Sandeep Mathrani On Why He Decided To Save WeWork And How He Plans To Pull It Off
The company had problems — big problems — but a lot going for it, too.
“I find it invigorating to find solutions. I like the adrenaline, like when you are running a marathon and the endorphins kick in,” Mathrani, the recently installed CEO of the world’s most high-profile flexible office company, told Bisnow in an extended interview last week. “There were a lot of levers to pull to make it profitable.”
WeWork is the most visible, and potentially the most arduous, turnaround job real estate has seen in living memory. Mathrani gave Bisnow the most detailed insight so far into the restructuring strategy that he is implementing, alongside Executive Chairman Marcelo Claure, SoftBank Group's chief operating officer.
There is no silver bullet: Every single one of WeWork's 828 locations is being reviewed, every building analyzed, Mathrani said. Sensitive negotiations with landlords and members are ongoing, some of which Mathrani conducts himself, with a variety of strategies being employed to try and turn around loss-making locations, which he said account for about 15% of WeWork's portfolio.
"About 85% of our buildings are profitable, so there, the model works going forward," Mathrani said. "With the others, we are being friendly and collegiate and trying to find a situation that is a win-win for us and our landlords.”
Rent cuts, lease extensions, management agreements and exiting locations are all in play in a restructuring that is playing out asset by asset. Somewhat surprisingly, Mathrani said he expects the company's footprint to actually grow between now and the end of 2021.
Nevertheless, WeWork has slashed more than 8,000 jobs in the past nine months, reducing its headcount by 60%, all of in pursuit of the one thing people in real estate and beyond never thought WeWork would achieve: profitability.
WeWork has collected 75% of rent during the pandemic lockdown, he said, and it is trying to balance keeping members happy and healthy with bringing in as much revenue as possible. WeWork’s Q2 figures haven't yet been released, but Mathrani said the company is ahead of its 2020 budget, even taking into account the impact of the coronavirus.
The company lost almost $2B in the first three quarters of 2019, despite making $3.5B in revenue, and it burned through $1.4B of cash in Q4. An autumn initial public offering, gunning for a valuation of $47B, was canceled after stock market investors balked at buying shares in a company that admitted it foresaw no path to profitability.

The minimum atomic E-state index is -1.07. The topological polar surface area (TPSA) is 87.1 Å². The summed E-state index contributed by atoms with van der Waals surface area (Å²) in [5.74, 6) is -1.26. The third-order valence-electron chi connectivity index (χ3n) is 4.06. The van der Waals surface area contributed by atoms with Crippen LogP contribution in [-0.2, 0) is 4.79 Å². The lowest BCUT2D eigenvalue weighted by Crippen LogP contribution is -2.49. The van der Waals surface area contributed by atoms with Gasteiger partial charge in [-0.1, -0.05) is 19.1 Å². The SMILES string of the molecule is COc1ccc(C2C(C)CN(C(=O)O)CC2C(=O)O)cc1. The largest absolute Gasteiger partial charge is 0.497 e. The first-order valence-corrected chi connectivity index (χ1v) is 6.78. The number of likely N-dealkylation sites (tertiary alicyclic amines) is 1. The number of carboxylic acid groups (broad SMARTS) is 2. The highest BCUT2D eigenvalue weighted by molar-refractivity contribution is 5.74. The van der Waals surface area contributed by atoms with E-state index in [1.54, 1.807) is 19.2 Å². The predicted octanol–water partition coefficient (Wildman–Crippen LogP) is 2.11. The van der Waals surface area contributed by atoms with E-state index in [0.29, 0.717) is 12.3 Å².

Enter Mathrani in February, fresh from having turned around shopping mall giant GGP, another company that faced problems after a founder expanded it too fast. He came from Brookfield, which bought GGP for $15B in 2018, seven years after he took over as CEO, out of bankruptcy.
Almost immediately after Mathrani took the reins at WeWork, the coronavirus pandemic rendered many of the world’s offices empty overnight. Many, like rating agency DBRS Morningstar, thought the pandemic would be the death knell for a company that already had significant financial challenges.
But in spite of all this, Mathrani confidently predicted that WeWork would be EBITDA profitable at a corporate level by the end of 2021, producing free cashflow, in the event that the coronavirus doesn't cause a severe and prolonged global recession.
The company is not there yet, but, he said, “From this point forward, I feel we are on the right path.”
Mumbai-born and U.S.-educated Mathrani was speaking to Bisnow over Zoom, dressed in a baggy white T-shirt, as he explained the reasons why he stepped into the breach at WeWork.
“No. 1, WeWork is a verb,” he said, describing how it was a brand name that had penetrated the wider public consciousness in a way that few office rental companies achieve.
“I think the vocabulary around the company has changed from being negative to being more balanced in many cases, and specifically in Europe, being exactly where it should be, leading the debate about how we return to work," he said.
He went on to cite the company’s balance sheet, with $4B in cash at the beginning of the second quarter and just $700M in debt.
“There are not many real estate companies that have that amount of cash,” he said.
While that may be true, no other real estate company burns cash like WeWork either, with its aggressive expansion plan fueling the fire. But WeWork's cash outflows dropped from $1.4B in Q4 2019 to $482M in Q1 2020, and Mathrani said spending dropped again in Q2. In a letter to investors earlier this year, WeWork said its cash pile, provided by SoftBank, could see it through until 2024 if necessary. Mathrani told Bisnow that was still the case, in spite of the pandemic.
Mathrani said when he was mulling whether to take over as CEO, he was enticed by the low-hanging fruit he could take advantage of by cutting general and administrative expenses.